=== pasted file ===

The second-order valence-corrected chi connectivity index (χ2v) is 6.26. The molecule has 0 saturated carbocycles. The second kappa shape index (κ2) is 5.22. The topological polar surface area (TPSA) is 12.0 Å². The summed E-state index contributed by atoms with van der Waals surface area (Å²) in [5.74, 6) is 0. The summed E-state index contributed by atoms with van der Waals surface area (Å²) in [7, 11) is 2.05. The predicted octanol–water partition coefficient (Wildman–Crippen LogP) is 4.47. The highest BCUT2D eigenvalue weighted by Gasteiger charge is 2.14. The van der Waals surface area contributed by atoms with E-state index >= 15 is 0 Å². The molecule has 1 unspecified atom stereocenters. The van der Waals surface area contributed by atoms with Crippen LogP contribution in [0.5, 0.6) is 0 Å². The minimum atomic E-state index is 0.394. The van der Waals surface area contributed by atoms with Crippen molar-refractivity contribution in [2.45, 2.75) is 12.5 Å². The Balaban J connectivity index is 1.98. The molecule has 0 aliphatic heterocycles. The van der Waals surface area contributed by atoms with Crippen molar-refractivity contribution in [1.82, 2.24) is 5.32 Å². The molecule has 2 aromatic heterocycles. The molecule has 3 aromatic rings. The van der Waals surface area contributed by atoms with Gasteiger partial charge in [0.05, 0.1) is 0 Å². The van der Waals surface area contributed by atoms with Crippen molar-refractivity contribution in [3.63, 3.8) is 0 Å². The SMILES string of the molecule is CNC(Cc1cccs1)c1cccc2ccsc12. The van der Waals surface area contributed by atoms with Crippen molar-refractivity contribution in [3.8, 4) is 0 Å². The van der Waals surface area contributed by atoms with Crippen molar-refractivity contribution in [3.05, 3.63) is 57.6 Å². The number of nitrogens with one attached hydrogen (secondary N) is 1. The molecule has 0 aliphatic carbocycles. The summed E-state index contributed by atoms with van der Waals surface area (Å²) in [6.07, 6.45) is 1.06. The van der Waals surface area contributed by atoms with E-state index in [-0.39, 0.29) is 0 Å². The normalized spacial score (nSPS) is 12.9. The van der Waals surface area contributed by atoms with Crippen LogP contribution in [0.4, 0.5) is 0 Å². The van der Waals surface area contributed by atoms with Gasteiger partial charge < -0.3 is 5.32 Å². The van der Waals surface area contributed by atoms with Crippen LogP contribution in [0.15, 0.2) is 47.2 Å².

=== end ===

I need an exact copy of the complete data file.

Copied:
The second-order valence-corrected chi connectivity index (χ2v) is 6.26. The molecule has 0 saturated carbocycles. The second kappa shape index (κ2) is 5.22. The topological polar surface area (TPSA) is 12.0 Å². The summed E-state index contributed by atoms with van der Waals surface area (Å²) in [5.74, 6) is 0. The summed E-state index contributed by atoms with van der Waals surface area (Å²) in [7, 11) is 2.05. The predicted octanol–water partition coefficient (Wildman–Crippen LogP) is 4.47. The highest BCUT2D eigenvalue weighted by Gasteiger charge is 2.14. The van der Waals surface area contributed by atoms with E-state index >= 15 is 0 Å². The molecule has 1 unspecified atom stereocenters. The van der Waals surface area contributed by atoms with Crippen LogP contribution in [0.5, 0.6) is 0 Å². The minimum atomic E-state index is 0.394. The van der Waals surface area contributed by atoms with Crippen molar-refractivity contribution in [2.45, 2.75) is 12.5 Å². The Balaban J connectivity index is 1.98. The molecule has 0 aliphatic heterocycles. The van der Waals surface area contributed by atoms with Crippen molar-refractivity contribution in [1.82, 2.24) is 5.32 Å². The molecule has 2 aromatic heterocycles. The molecule has 3 aromatic rings. The van der Waals surface area contributed by atoms with Gasteiger partial charge in [0.05, 0.1) is 0 Å². The van der Waals surface area contributed by atoms with Crippen molar-refractivity contribution in [3.63, 3.8) is 0 Å². The SMILES string of the molecule is CNC(Cc1cccs1)c1cccc2ccsc12. The van der Waals surface area contributed by atoms with Crippen molar-refractivity contribution in [3.8, 4) is 0 Å². The van der Waals surface area contributed by atoms with Crippen molar-refractivity contribution in [3.05, 3.63) is 57.6 Å². The number of nitrogens with one attached hydrogen (secondary N) is 1. The molecule has 0 aliphatic carbocycles. The summed E-state index contributed by atoms with van der Waals surface area (Å²) in [6.07, 6.45) is 1.06. The van der Waals surface area contributed by atoms with E-state index in [-0.39, 0.29) is 0 Å². The normalized spacial score (nSPS) is 12.9. The van der Waals surface area contributed by atoms with Crippen LogP contribution in [0.4, 0.5) is 0 Å². The van der Waals surface area contributed by atoms with Gasteiger partial charge < -0.3 is 5.32 Å². The van der Waals surface area contributed by atoms with Crippen LogP contribution in [0.15, 0.2) is 47.2 Å².